How do you Keep an Author in Suspense?

I am an avid follower of the Bulwer-Lytton contest for a truly terrible opening sentence for a book–entries are now open for 2016, if you are so inclined.  At the very least, you should click through to the 2015 winners and scroll down to Fantasy and Historical fiction if you’d like a good chuckle.  One of the finalists a few years back featured the typical dying victim of a violent crime, bleeding out on the floor from terrible injures, gasping as the detective leans over him. . . and revealing with his dying breaths exactly who the killer is, why they did it, and where to go to find them.  Thus destroying any hope of suspense.

Although studies suggest many people actually spoilers and enjoy a work more when they know how it ends, that is rather a different thing from a story having a complete lack of suspense.  In fact, I suspect that knowing the ending before knowing the middle creates a completely different type of suspense. It generates the tension between knowing how it ends, and *not* knowing how it got there.

One of my favorite books, The Sparrow, by Mary Doria Russell, in effect is told backward and forward at the same time.  You know, at the start of the book, that the alien encounter for which the characters are so eagerly preparing ends badly–you know who survives to return to Earth, and in what condition he arrives.  At the same time, you get to follow along with the excitement of planning the voyage, building the team, discovering the aliens and learning their culture.  So the question is, what goes wrong in storyline A, the voyage, that results in storyline B, the aftermath.  By holding the image of the protagonist at his most optimistic, alongside the image of him at his most abject, the reader becomes desperate to reconcile the one with the other, and the ending of the book is actually the hinge point between the two narratives.

The fact of the matter is, most people don’t actually like to be surprised.  Surprises are often disruptive, like adventures to hobbits, they are an intrusion into an otherwise orderly and enjoyable life.  We might not mind being surprised by the details of an event–but honestly, we’d like to make sure we’re dressed for it, and have brought the right number of pocket handkerchiefs.    We’d rather the spouse says they are taking us out for supper, even if we don’t know where, than that they suddenly show up at the office, leaving us suspicious of motivation and looking for the hidden camera.

You see, suspense is at its best when you have an idea what to expect.  A surprise–someone leaping out of a closet to shout “Boo!” for example–totally lacks suspense.  So we are startled, and you can watch dozens of jump-scare videos on YouTube of this exact reaction.  Shortly after that, annoyance usually follows.  But people watch videos of jump-scares for the same reason we enjoy spooky movies or suspense novels.  You go into the experience knowing what will happen, but not when or how.  That knowledge builds a pleasant sensation of tension, which will then be cathartically released when the probabilities collapse and you reach a well-deserved ending.  David Farland refers to this as the Stress Induction/Reduction theory of entertainment.

Of course, individual readers have different thresholds for the build-up of tension, below which, it’s not interesting, and beyond which it becomes intolerable.  Some people love high-tension narratives, others prefer less. Some people re-read the same books repeatedly, in spite of knowing not only the ending, but also precisely how it all happens.  And different genres have different expectations of suspense.  In a mystery, the reader wants to keep guessing who the killer is, right up until the moment the protagonist figures it out, then think “Of course it had to be!”  In a romance, the reader wants to feel the tension grow between the hero and heroine throughout the narrative, but most readers also want to know this tension will resolve into a happily ever after.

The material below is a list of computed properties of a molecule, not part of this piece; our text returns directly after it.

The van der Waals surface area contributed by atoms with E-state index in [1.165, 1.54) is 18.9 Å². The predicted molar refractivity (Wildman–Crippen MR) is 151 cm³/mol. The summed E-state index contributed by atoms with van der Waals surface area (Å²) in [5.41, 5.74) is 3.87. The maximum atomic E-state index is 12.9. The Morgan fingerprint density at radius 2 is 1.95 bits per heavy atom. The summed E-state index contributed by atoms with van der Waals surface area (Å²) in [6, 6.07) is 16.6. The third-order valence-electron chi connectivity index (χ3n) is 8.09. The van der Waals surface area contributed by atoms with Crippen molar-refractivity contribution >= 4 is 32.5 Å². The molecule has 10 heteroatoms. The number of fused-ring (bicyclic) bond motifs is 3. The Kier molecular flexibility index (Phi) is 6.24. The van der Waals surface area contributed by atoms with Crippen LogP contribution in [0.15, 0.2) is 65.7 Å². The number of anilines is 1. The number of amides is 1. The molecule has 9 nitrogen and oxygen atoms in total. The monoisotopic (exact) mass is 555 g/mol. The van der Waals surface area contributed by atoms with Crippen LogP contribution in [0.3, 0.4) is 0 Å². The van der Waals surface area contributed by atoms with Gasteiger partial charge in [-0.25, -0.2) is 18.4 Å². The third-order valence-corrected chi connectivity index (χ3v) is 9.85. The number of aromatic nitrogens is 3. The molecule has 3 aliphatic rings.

I have been brooding on suspense because I am currently waiting to hear back from three different directions about three different book projects.  This is not a form of suspense I enjoy.  I would rather have the spoilers up front:  this book will be accepted, but at a lower advance than you’d like; this book will need another round of revisions; this book will succeed beyond your wildest dreams.  Then I could settle back in my chair, with my popcorn, and watch the sequence unfold until that ending arrives.

This is the trouble with suspense in real life.  I don’t know what genre it will be.  Is this passage of my life a romance, with a happy ending implied up-front?  Or is this a horror story, where my feelings of foreboding will pay off in disaster?  If the next few months are to be a fantasy narrative, will they be of the whimsical variety, the stressful but ultimately triumphant, or the grimdark?  Alas for me, only time will tell.

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About E. C. Ambrose

I spend as much time in my office as I possibly can--thinking up terrible things to do to people who don't exist.
This entry was posted in essays, fiction, writing and tagged , , , , , , . Bookmark the permalink.

One Response to How do you Keep an Author in Suspense?

  1. TermiteWriter says:

    I’m wondering if you’ve read my review of The Sparrow. You might find it interesting and the three comments as well. Maybe it will encourage you to tackle v.2 of The Termite Queen, which I think I don’t believe you ever read. http://termitewriter.blogspot.com/2012/10/review-and-analysis-sparrow-by-mary.html
    And good luck with your current publishing efforts!

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